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Small Business Success Index 4

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Should You Encourage Your Employees to Use Social Media?

November 26th, 2010 :: Thursday Bram

As a small business owner, you are responsible for how your employees spend their time at work. After all, you have to pay them, whether they’re doing something to help your business or just twiddling their thumbs. That means that you have to decide whether or not you want your employees using social media at work.

You can’t, of course, decide whether or not your employees can use social media at home — at best you can support them in the endeavor if you approve of the idea of having them use social media, or you can request that they don’t discuss your company if you’d prefer your employees not use social media.

Should Your Employees Use Social Media?

The big question on the table in many companies is how valuable social media is — or might be. Many small businesses have experienced incredible growth as a result of their social media efforts. Others have found that social media just burns through resources, without providing an equivalent return on investment. It’s difficult to tell where your business will fall until you’ve actually had a chance to try out different social media strategies.

If you do have an employee who is interested in social media, you may have an opportunity to move faster with your online marketing efforts than if you were relying entirely on yourself to handle the work. There can be a clear benefit to having employees who are socially savvy.

However, if you have an employee acting as your business’ main face online, you should be prepared for other businesses to make an effort to recruit that particular employee. As he or she builds up your business’ social media presence, an employee can easily build up his or her own online presence. That’s the price of working with a social media-savvy employee.

Keeping Your Employees in the Comfort Zone

The worst social media nightmare is that a none-too-bright employee will broadcast something unpleasant about your company to the world — and that’s a risk you will essentially be running if your employees are active in social media. But it’s also a risk you run if your employees aren’t active in social media in the office, but they are at home. It’s not a problem that will go away by ignoring it. Rather, the best step you can take is to invest in training for your team to help them use social media effectively.

It’s impossible to keep your employees entirely away from social media. Whether or not you have a social media plan in place in your business, you have to be aware of that fact. It’s impossible to control social media — but you can preempt it with positive campaigns, rather than waiting for something negative to happen. Otherwise, your only option is to prepare a response to that inevitable day when an employee posts something like a choice photo from the company holiday party to Facebook.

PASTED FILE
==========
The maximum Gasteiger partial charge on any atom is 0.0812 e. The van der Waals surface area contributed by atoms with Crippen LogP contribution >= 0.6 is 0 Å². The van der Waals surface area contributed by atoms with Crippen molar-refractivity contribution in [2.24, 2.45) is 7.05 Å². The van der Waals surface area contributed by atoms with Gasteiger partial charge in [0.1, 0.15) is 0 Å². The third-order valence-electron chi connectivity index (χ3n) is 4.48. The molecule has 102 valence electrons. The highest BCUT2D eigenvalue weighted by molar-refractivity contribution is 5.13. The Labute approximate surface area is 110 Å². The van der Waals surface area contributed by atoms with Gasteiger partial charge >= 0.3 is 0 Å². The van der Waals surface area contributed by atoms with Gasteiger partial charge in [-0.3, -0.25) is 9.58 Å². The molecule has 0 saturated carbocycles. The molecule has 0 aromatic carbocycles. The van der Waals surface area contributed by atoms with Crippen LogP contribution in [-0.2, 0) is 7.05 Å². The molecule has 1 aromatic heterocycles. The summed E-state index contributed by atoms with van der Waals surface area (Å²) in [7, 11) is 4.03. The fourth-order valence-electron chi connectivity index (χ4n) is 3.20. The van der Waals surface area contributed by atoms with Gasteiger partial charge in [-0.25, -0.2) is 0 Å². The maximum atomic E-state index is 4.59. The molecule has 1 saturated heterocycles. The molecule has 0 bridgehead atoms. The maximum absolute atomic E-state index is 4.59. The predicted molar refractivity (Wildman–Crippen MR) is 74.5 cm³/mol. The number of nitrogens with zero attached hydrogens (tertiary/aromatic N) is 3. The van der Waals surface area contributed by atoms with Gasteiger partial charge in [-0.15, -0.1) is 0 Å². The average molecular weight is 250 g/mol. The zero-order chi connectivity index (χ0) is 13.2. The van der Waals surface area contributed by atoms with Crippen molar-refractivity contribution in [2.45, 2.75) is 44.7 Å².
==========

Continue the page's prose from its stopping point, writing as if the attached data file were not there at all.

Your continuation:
Image by Flickr user Jason Pratt (Creative Commons)

The Ethics of Outsourcing

November 24th, 2010 :: Thursday Bram

These days, you can outsource anything. You can have a virtual assistant in India checking your phones, a call center in the Philippines handling your customer service and a manufacturer in China creating your product. But there are some ethical questions that go along with the decision to outsource your business’ tasks. Those questions won’t stop you from outsourcing, but they may cause you to think about what you’re outsourcing and how.

Am I Being Fair to My Employees?

If you’ve been working with certain employees for the long term and plan to fire them once you outsource the tasks they currently handle, it’s worth thinking about what that will mean for your employees. You have no obligation to keep on an employee if you find an outsourcing opportunity, but if you have a great working relationship with your employees, simply letting them go can be an uncomfortable prospect. Take a look at the situation and see if there are other opportunities, like offering them some of the tasks that simply can’t be outsourced.

You might also think about your new employees. You might find an outsourcing company that swears $1.50 is a fair wage overseas, but it’s important to look into that for yourself and decide if you’ll really get the value you need from an employee paid at that rate. You may find that not all local organizations are comfortable with the idea that you might be paying such a low rate for your labor, and you’ll need to be able to assure them that you’re paying a fair wage if you want to work with them in the future.

Am I Providing the Best Value to My Customers?

It may sound well and good to hand your customer service off to someone else, but that can easily mean that the first person a new customer interacts with doesn’t speak English as a first language. That’s not necessarily as helpful for your customers as you might hope, and it can make for a less than ideal experience for customers whom you would like to continue selling to. The same goes for manufacturing and other parts of your business you might outsource. You want to be sure that your customers are continuing to get the value they expect from your business if you outsource any part of your company.